According to Bitfinex’s analysis, the drop in the price of Bitcoin below $40,000 can partly be attributed to the selling of reserves by miners.
After the approval of the new ETFs on Bitcoin spot in the USA, the price had even risen to $49,000 for a brief moment on the day of their launch on the markets, but later it seemed to have stabilized around $43,000. By the way, this is also the current share.
Instead, starting from January 18th, there was a descent that first brought the price below $42,000, down to $40,000, and then on the 23rd of the same month it even brought it below $39,000.
Analysis of the role of miners and their impact on the price of Bitcoin in USD
In the Bitfinex report, analysts from the famous crypto exchange claim that they attribute a large part of this decline to the selling by miners, who would have taken advantage of the previous price increase to exit or to exploit previously acquired positions.
It should be noted that until mid-October, the price had not significantly exceeded $30,000 during 2023, while on the 24th of the same month it had even jumped above $34,000, setting a new annual record.
In November, the upward trend continued to the point that at the beginning of December it had even exceeded 40,000 USD.
The analysts at Bitfinex add that miners are inclined to sell in anticipation of the upcoming halving of their reward, with the so-called April halving which will bring it from 6.25 BTC per block to 3.125.
This will necessarily imply a sharp reduction in mining profitability, and current sales would provide the capital to upgrade infrastructure in anticipation of the halving.
In fact, the reserves of BTC miners have significantly decreased right after the approval of ETFs, and last week there was a new surge in outflows from miners’ wallets. This suggests that there could soon be more sales.
In other words, the miners did not sell all their reserves in mid-January, and if the price becomes convenient again for selling, it is possible that they will proceed with further sales.
The problem of miners
Miners have a problem: the Bitcoin network will go from distributing an average of about 900 BTC per day, as rewards for validating blocks, to only 450.
In reality, miners also collect fees, but they are much less.
How will they solve this problem.
Actually, it is an unsolvable problem, but it is widely anticipated, so they have definitely already thought about countermeasures.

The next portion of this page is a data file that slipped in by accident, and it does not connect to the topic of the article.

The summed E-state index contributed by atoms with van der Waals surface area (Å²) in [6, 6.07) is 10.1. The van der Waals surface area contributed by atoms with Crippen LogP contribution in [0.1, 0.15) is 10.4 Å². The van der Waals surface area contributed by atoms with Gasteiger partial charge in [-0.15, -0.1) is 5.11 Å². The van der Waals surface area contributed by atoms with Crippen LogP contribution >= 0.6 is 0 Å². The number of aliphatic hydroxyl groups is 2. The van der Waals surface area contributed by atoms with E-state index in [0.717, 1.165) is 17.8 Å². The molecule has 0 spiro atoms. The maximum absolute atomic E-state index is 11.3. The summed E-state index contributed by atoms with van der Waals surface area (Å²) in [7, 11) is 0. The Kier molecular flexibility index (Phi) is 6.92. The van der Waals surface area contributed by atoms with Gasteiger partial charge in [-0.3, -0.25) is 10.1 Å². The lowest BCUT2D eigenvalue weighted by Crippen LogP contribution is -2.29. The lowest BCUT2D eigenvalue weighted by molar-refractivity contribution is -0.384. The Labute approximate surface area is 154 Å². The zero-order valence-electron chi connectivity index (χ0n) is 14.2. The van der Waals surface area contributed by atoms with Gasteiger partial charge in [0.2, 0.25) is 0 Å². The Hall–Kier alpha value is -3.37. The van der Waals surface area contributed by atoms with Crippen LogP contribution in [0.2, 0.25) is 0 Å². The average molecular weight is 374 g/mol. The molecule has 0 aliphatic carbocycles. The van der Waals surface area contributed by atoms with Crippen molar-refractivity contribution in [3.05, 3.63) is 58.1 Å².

Most likely they will simply turn off the older and less efficient mining machines, which generate higher costs compared to lower revenues, and replace them with new, more efficient machines that reduce operating costs.
In order to purchase the new machines, they are selling part of the BTC they have accumulated over time, taking advantage of the high prices.
Taking as a reference the MARA (Marathon Digital Holdings) title on Nasdaq, which is one of the largest publicly traded Bitcoin mining companies in the world, the price of its shares at the end of 2023 went from $8 in mid-October to $31 on December 27, with an incredible +187% in just over two months.
During 2024, however, it has dropped significantly, falling below $17 on January 24th. Now it is just above $17. This 45% decrease is much larger than the slight decline in the price of Bitcoin in recent weeks, and is probably due to concerns about the halving.
The optimistic picture
However, Bitfinex’s report paints an overall fairly optimistic picture.
In fact, he adds that the majority of existing BTC has recently remained dormant, indicating that long-term holders are currently inactive.
Furthermore, they suggest that there have been significant movements of BTC from more recent owners (category 1-2 years), which historically has often preceded a potential peak. Despite this, the market still appears resilient.
Even traditional markets are showing resilience, to the point that the general sentiment seems to continue to be positive.
This also applies to the economy, particularly that of the USA, and in such a scenario, there don’t seem to be any signs of an imminent collapse.
This does not mean that if the price of Bitcoin were to become interesting for sales again, miners could decide to liquidate other reserves to finance the replacement of machines in view of the halving.